I've been following a fascinating discussion on LI - initially begun by a job seeker who had purchased a professional resume from a company that made unreasonable and unethical promises. The job seeker was, understandably, pretty disillusioned with the resume industry.
There have been a range of great responses. But one common theme has been that no one can write about your career better than you yourself. This is a common misconception, so I'd like to address it in this blog.
1) There's the common misunderstanding that the job seeker knows their career better than any one else.
I use a very personalized process in my IT Resume Writing Service - including extremely in depth interviews.
And I have lost count of the number of my clients who have told me at the end of the interview that they had no idea how much they had really done, how much they had really accomplished, delivered to throughout their careers.
Of course, most people know the nuts and bolts of their careers - but without the guidance of trained and experienced professional, they often doesn't know which achievements are most valuable to a future employer.
2) Similarly, we can all benefit from a "second pair of eyes."
Everyone - without exception - has personal and professional blind spots. That's why discussing one's career, digging down into the most crucial details, and getting a real sense of the accomplishments you might have missed - adds real value to the job search. And builds IT resumes that are powerful, compelling, and effective.
In fact, were I to need a resume, I would not write my own - but would invest with one of my colleagues in the industry who could give me greater objectivity on what I've done.
3) The modesty factor.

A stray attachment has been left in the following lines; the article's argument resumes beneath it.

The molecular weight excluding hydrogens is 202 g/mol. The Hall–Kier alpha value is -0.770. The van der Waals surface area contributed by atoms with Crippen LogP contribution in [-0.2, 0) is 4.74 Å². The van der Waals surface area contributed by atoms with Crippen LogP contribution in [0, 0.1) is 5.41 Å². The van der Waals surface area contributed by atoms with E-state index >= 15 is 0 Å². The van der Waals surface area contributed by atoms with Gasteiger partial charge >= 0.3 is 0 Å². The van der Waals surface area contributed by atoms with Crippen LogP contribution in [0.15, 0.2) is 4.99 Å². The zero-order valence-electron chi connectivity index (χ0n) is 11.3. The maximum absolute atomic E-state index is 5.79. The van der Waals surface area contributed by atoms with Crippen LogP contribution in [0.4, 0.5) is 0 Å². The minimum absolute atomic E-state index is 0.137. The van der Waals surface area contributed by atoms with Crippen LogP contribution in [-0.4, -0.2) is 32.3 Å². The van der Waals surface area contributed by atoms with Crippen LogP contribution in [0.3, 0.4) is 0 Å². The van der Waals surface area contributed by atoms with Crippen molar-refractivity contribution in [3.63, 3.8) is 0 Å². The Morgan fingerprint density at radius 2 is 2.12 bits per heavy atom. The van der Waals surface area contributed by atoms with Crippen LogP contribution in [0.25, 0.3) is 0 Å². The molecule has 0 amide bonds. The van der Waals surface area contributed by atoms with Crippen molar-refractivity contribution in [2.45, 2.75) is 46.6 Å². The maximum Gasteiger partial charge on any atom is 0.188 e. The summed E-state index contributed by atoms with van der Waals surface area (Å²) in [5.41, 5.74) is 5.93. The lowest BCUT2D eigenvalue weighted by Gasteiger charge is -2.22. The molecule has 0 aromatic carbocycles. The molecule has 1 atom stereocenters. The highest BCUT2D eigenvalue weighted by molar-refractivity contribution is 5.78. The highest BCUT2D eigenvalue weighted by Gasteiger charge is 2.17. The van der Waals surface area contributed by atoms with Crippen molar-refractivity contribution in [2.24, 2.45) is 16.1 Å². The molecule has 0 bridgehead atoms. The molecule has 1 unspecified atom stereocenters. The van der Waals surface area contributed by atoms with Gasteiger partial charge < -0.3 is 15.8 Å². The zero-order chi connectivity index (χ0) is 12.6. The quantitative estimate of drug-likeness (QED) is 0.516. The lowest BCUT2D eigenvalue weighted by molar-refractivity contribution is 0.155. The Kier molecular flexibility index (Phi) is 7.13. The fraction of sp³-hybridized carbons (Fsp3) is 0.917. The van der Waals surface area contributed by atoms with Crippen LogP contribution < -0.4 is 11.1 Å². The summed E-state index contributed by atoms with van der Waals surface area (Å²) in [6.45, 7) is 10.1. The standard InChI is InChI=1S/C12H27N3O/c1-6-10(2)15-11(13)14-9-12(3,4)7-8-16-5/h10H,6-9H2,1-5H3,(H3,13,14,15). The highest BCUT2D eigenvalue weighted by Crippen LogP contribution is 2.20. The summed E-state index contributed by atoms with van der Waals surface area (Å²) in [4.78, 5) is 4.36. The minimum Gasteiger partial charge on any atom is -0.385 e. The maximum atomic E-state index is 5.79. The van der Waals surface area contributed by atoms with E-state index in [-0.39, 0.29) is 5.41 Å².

Frequently - and this is particularly true with IT professionals - job seekers don't like to brag, to blow their own horn. They undersell what they've done, what they're accomplished. And while this is an excellent character trait, it simply doesn't help get the next opportunity in a crowded job market.
So an objective third party can help to bring out those accomplishments, to express the things that are absolutely crucial - but that a job seeker may be reticent to say.
4) Writing a resume is technically challenging.
I am - in all immodesty - a very good writer; I've been writing since I was in school.
But - even with that native ability - I needed rigorous training and years of experience to be able to produce the IT resumes that I can now deliver to my clients.
Resume writing is an extremely compact, demanding form of communication.
In fact, the challenges of writing a superior resume are similar to the challenges of writing a sonnet - the requirement to express critical information in an extremely small number of words, within in a very rigid format.
I invest 10-20 hours on almost every resume project I write. And, needless to say, as an experienced professional, I can write IT resumes much more rapidly than someone without my training and years of experience.
So a job seeker has to ask - very seriously - whether the time invested in creating one's own resume could not be better to higher value job search activities.
Of course, resume writers - as with professionals in any other field - vary tremendously in skill, experience, and commitment.
That's another reason to carefully vett your writer - and to not try to save a few hundred bucks on a process that can dramatically transform your career.
If you'd like to discuss my process, and how I can help you take the next step in your career, please contact me.